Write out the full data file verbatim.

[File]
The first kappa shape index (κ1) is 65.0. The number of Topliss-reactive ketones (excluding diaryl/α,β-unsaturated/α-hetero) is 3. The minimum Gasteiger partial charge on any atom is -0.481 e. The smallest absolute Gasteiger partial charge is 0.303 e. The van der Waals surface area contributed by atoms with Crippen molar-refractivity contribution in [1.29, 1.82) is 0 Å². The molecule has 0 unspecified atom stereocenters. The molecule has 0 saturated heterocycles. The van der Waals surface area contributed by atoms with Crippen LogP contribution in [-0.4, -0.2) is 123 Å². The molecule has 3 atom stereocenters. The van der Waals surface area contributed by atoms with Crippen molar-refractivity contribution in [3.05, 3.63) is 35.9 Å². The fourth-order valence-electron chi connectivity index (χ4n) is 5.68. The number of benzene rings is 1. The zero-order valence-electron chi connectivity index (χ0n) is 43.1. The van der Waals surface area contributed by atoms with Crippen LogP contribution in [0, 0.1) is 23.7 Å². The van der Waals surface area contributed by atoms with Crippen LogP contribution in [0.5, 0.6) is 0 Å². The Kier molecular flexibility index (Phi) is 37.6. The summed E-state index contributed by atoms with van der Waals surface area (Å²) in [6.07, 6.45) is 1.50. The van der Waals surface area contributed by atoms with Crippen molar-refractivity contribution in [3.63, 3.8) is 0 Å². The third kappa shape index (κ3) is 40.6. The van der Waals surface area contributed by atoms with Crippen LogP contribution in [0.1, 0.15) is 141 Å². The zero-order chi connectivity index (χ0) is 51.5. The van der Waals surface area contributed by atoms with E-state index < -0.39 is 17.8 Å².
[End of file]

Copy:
The first kappa shape index (κ1) is 65.0. The number of Topliss-reactive ketones (excluding diaryl/α,β-unsaturated/α-hetero) is 3. The minimum Gasteiger partial charge on any atom is -0.481 e. The smallest absolute Gasteiger partial charge is 0.303 e. The van der Waals surface area contributed by atoms with Crippen molar-refractivity contribution in [1.29, 1.82) is 0 Å². The molecule has 0 unspecified atom stereocenters. The molecule has 0 saturated heterocycles. The van der Waals surface area contributed by atoms with Crippen LogP contribution in [-0.4, -0.2) is 123 Å². The molecule has 3 atom stereocenters. The van der Waals surface area contributed by atoms with Crippen molar-refractivity contribution in [3.05, 3.63) is 35.9 Å². The fourth-order valence-electron chi connectivity index (χ4n) is 5.68. The number of benzene rings is 1. The zero-order valence-electron chi connectivity index (χ0n) is 43.1. The van der Waals surface area contributed by atoms with Crippen LogP contribution in [0, 0.1) is 23.7 Å². The van der Waals surface area contributed by atoms with Crippen LogP contribution in [0.5, 0.6) is 0 Å². The Kier molecular flexibility index (Phi) is 37.6. The summed E-state index contributed by atoms with van der Waals surface area (Å²) in [6.07, 6.45) is 1.50. The van der Waals surface area contributed by atoms with Crippen molar-refractivity contribution in [3.63, 3.8) is 0 Å². The third kappa shape index (κ3) is 40.6. The van der Waals surface area contributed by atoms with Crippen LogP contribution in [0.1, 0.15) is 141 Å². The zero-order chi connectivity index (χ0) is 51.5. The van der Waals surface area contributed by atoms with E-state index < -0.39 is 17.8 Å².